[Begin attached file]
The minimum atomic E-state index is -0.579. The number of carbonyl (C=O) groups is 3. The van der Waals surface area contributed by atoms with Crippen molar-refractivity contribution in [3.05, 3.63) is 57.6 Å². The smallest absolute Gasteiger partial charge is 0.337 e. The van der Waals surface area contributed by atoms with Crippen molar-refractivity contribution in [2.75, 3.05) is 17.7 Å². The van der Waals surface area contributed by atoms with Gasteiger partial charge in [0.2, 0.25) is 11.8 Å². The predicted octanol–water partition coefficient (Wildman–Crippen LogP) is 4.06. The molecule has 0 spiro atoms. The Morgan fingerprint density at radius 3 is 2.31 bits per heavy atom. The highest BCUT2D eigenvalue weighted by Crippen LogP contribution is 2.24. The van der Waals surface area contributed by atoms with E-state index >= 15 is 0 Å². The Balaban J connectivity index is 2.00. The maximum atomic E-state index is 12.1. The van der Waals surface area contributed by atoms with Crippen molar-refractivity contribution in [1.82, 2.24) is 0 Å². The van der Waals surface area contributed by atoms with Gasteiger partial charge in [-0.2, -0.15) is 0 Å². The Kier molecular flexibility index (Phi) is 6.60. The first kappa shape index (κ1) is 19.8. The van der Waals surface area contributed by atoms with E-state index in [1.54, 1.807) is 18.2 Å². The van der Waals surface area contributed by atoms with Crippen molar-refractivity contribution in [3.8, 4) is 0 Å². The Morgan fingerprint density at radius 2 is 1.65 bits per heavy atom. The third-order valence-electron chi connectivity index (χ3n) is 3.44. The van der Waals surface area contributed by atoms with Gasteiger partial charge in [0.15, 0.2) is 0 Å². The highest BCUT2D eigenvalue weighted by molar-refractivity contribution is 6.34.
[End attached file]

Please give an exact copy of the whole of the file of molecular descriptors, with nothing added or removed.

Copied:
The minimum atomic E-state index is -0.579. The number of carbonyl (C=O) groups is 3. The van der Waals surface area contributed by atoms with Crippen molar-refractivity contribution in [3.05, 3.63) is 57.6 Å². The smallest absolute Gasteiger partial charge is 0.337 e. The van der Waals surface area contributed by atoms with Crippen molar-refractivity contribution in [2.75, 3.05) is 17.7 Å². The van der Waals surface area contributed by atoms with Gasteiger partial charge in [0.2, 0.25) is 11.8 Å². The predicted octanol–water partition coefficient (Wildman–Crippen LogP) is 4.06. The molecule has 0 spiro atoms. The Morgan fingerprint density at radius 3 is 2.31 bits per heavy atom. The highest BCUT2D eigenvalue weighted by Crippen LogP contribution is 2.24. The van der Waals surface area contributed by atoms with E-state index >= 15 is 0 Å². The Balaban J connectivity index is 2.00. The maximum atomic E-state index is 12.1. The van der Waals surface area contributed by atoms with Crippen molar-refractivity contribution in [1.82, 2.24) is 0 Å². The van der Waals surface area contributed by atoms with Gasteiger partial charge in [-0.2, -0.15) is 0 Å². The Kier molecular flexibility index (Phi) is 6.60. The first kappa shape index (κ1) is 19.8. The van der Waals surface area contributed by atoms with E-state index in [1.54, 1.807) is 18.2 Å². The van der Waals surface area contributed by atoms with Crippen molar-refractivity contribution in [3.8, 4) is 0 Å². The Morgan fingerprint density at radius 2 is 1.65 bits per heavy atom. The third-order valence-electron chi connectivity index (χ3n) is 3.44. The van der Waals surface area contributed by atoms with Gasteiger partial charge in [0.15, 0.2) is 0 Å². The highest BCUT2D eigenvalue weighted by molar-refractivity contribution is 6.34.